Most people do not realize why it is so hard to reduce federal spending. After all, we elected the House of Representatives last November to do just that. So why has it not been done? What the newly elected Congressmen are discovering is that they are up against Baseline Budgeting.
If you are a business or a consumer, you probably have some sort of annual budget to control what you spend each year. You look at your income, and what you spent last year, and decide what you can afford to spend in the coming year. I know that is what Helena and I do. That is what state governments have to do. But in Washington, it is different because of Baseline Budgeting.
Baseline budgeting is based on the presumption that every item in the budget will automatically increase between three and 10% depending on what the item is, every year, regardless what happened in the previous year. As Rush Limbaugh explained recently:
“This is why, for example, at the end of the year the agriculture department starts advertising for food stamp applicants because they want their budget to increase. So they don’t look at the reality, and say, “You know what, we don’t need this much money in this department. We have more money than we need. We don’t have as many people needing food stamps as we have food stamps.” They don’t look at it and then cut back and tell the government, “You know what, you can cut us here.” They will go out and give away food stamps in order to make sure they get that three to 10% increase. But that three to 10% increase every year becomes the starting point for every budget negotiation.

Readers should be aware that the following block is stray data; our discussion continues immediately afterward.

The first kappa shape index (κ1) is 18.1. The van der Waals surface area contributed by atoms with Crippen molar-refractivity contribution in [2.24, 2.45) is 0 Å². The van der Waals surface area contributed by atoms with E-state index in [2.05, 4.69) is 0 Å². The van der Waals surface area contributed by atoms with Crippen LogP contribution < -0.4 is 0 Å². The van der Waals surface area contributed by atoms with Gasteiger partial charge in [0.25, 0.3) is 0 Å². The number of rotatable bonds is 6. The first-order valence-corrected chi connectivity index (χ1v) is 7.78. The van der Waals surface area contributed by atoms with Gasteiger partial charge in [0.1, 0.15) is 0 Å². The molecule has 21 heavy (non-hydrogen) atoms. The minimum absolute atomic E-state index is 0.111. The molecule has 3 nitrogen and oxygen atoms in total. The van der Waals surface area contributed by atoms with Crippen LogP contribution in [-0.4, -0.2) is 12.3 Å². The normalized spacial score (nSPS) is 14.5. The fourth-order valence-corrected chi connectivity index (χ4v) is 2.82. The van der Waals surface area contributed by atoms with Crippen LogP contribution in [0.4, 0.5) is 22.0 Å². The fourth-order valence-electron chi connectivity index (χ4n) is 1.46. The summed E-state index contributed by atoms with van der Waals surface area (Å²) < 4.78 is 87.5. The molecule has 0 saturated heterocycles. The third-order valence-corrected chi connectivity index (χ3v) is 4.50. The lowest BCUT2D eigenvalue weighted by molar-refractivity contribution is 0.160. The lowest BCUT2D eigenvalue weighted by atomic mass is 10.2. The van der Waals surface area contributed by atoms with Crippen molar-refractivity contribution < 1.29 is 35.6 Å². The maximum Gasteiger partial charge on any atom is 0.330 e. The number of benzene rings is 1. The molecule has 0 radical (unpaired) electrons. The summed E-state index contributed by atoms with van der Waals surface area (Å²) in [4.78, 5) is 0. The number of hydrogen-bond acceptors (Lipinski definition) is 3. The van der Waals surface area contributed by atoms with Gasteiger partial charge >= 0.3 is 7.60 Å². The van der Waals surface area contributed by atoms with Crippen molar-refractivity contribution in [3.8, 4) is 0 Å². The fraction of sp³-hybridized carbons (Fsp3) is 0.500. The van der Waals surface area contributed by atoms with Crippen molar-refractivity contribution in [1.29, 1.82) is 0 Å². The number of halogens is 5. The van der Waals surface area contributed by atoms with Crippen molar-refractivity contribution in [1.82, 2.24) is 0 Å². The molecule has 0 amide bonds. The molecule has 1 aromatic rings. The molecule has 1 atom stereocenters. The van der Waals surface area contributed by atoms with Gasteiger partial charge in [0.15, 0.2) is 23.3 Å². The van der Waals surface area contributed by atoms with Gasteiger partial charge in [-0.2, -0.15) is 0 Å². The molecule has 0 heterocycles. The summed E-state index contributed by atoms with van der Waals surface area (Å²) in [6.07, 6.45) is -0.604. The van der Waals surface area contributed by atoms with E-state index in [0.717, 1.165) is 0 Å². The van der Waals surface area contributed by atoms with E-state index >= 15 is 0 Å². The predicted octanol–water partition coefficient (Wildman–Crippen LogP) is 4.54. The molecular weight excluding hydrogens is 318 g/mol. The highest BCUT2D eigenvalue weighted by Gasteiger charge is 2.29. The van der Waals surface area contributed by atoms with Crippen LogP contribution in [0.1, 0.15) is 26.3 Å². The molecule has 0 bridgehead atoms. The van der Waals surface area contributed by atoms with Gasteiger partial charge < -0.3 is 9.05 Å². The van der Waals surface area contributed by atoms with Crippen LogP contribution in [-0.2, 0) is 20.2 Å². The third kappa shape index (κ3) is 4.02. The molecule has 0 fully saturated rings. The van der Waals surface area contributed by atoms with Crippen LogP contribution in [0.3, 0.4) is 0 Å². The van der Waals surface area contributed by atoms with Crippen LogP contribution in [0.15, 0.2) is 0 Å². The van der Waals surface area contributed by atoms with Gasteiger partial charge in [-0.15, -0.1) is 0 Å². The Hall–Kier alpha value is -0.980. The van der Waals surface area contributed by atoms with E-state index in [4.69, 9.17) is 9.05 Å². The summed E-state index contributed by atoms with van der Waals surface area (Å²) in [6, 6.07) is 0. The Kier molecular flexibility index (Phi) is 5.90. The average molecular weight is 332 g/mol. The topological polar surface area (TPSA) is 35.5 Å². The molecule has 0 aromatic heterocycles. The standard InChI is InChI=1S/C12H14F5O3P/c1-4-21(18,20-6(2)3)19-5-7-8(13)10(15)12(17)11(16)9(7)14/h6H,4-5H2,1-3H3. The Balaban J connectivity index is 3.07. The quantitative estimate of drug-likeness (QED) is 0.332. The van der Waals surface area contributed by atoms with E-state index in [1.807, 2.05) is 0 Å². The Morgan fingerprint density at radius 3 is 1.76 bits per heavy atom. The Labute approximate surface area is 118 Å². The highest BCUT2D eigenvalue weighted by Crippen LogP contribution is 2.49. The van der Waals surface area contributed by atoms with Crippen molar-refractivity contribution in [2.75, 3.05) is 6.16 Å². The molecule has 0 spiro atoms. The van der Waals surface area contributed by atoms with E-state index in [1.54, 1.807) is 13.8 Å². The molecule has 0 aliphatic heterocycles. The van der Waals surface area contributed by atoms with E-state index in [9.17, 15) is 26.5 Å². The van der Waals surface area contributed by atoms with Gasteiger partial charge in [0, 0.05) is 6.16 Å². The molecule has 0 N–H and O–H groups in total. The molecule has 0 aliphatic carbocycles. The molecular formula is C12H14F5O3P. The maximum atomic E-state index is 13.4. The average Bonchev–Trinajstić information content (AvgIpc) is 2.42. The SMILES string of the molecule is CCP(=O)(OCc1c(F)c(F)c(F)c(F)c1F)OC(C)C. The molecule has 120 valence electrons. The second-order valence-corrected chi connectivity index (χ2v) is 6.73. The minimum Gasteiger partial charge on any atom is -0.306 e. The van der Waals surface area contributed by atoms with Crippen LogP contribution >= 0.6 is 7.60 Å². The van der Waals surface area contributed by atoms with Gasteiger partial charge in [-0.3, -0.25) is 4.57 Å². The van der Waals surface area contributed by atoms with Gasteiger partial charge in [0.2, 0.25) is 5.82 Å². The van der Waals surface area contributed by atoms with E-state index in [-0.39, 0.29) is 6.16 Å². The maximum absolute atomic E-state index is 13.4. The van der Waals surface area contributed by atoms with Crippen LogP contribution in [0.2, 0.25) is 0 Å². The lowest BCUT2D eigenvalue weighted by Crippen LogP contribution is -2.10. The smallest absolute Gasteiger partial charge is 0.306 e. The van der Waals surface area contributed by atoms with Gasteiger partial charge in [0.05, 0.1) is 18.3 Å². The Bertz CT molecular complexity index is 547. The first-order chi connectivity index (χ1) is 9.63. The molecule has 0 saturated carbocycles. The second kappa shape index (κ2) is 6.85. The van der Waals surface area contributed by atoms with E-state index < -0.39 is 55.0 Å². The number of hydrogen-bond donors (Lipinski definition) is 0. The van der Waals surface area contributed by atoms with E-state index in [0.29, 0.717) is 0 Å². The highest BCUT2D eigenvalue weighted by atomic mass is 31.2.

So, for example, when Obama passes the stimulus bill, another trillion dollars effectively is added to the baseline. No consideration is given to whether or not the money was spent wisely, wasted effectively or whatever. It was just spent. And because it was spent, there must be an increase in that line item every year.”
The CBO baseline numbers for the years 2012 through 2021 are already published. The baseline budget for the Federal Government for 2021 is $5.7 trillion. That is an increase over 2011 of $2 trillion. If we were to increase our spending any less than $2 trillion, it would be considered a cut!
Baseline budgeting began in the Congressional Budget Act of 1974. That act required the Office of Management and Budget (OMB) to prepare projections of federal spending for the upcoming fiscal year based on a continuation of the existing level of governmental services. It required the Congressional Budget Office to prepare five-year projections of budget authority, outlays, revenues, and the surplus or deficit. Later that was increased to ten year projections. In 1987 Congress amended the definition of the “baseline” so that discretionary appropriations would be adjusted to keep pace with inflation.
Right now with baseline budgeting, every department automatically is given a budget with a significant percentage increase over the current year. If they spend less than the increase it is considered a cut. Press releases are issued saying that farmers, the poor, veterans, seniors or some other group is going to suffer due to this cut — when nothing has actually been cut. The fact is, so far, despite the debt limit decisions, there have not been any real cuts in spending, only a slowing in the rate of increase.
It is clear from the debt ceiling debate that there is a serious intention on the part of the Republicans, the Tea Party folks, the independents, and many concerned Democrats to reduce federal spending. That will be almost impossible to do unless Baseline Budgeting is no longer the law of the land. Removing this process is vital to taming federal spending and debt.